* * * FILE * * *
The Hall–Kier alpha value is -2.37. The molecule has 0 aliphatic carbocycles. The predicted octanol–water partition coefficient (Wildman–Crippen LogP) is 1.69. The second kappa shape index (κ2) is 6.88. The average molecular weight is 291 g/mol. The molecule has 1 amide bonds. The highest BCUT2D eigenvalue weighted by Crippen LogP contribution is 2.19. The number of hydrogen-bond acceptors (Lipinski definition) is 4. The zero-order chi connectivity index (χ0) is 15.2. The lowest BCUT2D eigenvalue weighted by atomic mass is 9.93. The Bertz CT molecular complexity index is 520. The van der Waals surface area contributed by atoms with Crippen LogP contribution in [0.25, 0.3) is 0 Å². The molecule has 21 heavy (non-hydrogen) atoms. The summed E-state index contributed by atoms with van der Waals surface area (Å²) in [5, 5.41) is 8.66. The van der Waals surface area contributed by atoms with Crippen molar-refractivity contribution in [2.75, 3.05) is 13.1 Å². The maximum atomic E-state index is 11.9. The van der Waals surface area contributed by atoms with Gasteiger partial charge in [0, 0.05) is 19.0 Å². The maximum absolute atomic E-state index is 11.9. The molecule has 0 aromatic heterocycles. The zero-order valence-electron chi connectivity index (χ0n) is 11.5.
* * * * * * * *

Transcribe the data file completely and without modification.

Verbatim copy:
The Hall–Kier alpha value is -2.37. The molecule has 0 aliphatic carbocycles. The predicted octanol–water partition coefficient (Wildman–Crippen LogP) is 1.69. The second kappa shape index (κ2) is 6.88. The average molecular weight is 291 g/mol. The molecule has 1 amide bonds. The highest BCUT2D eigenvalue weighted by Crippen LogP contribution is 2.19. The number of hydrogen-bond acceptors (Lipinski definition) is 4. The zero-order chi connectivity index (χ0) is 15.2. The lowest BCUT2D eigenvalue weighted by atomic mass is 9.93. The Bertz CT molecular complexity index is 520. The van der Waals surface area contributed by atoms with Crippen LogP contribution in [0.25, 0.3) is 0 Å². The molecule has 21 heavy (non-hydrogen) atoms. The summed E-state index contributed by atoms with van der Waals surface area (Å²) in [5, 5.41) is 8.66. The van der Waals surface area contributed by atoms with Crippen molar-refractivity contribution in [2.75, 3.05) is 13.1 Å². The maximum atomic E-state index is 11.9. The van der Waals surface area contributed by atoms with Gasteiger partial charge in [0, 0.05) is 19.0 Å². The maximum absolute atomic E-state index is 11.9. The molecule has 0 aromatic heterocycles. The zero-order valence-electron chi connectivity index (χ0n) is 11.5.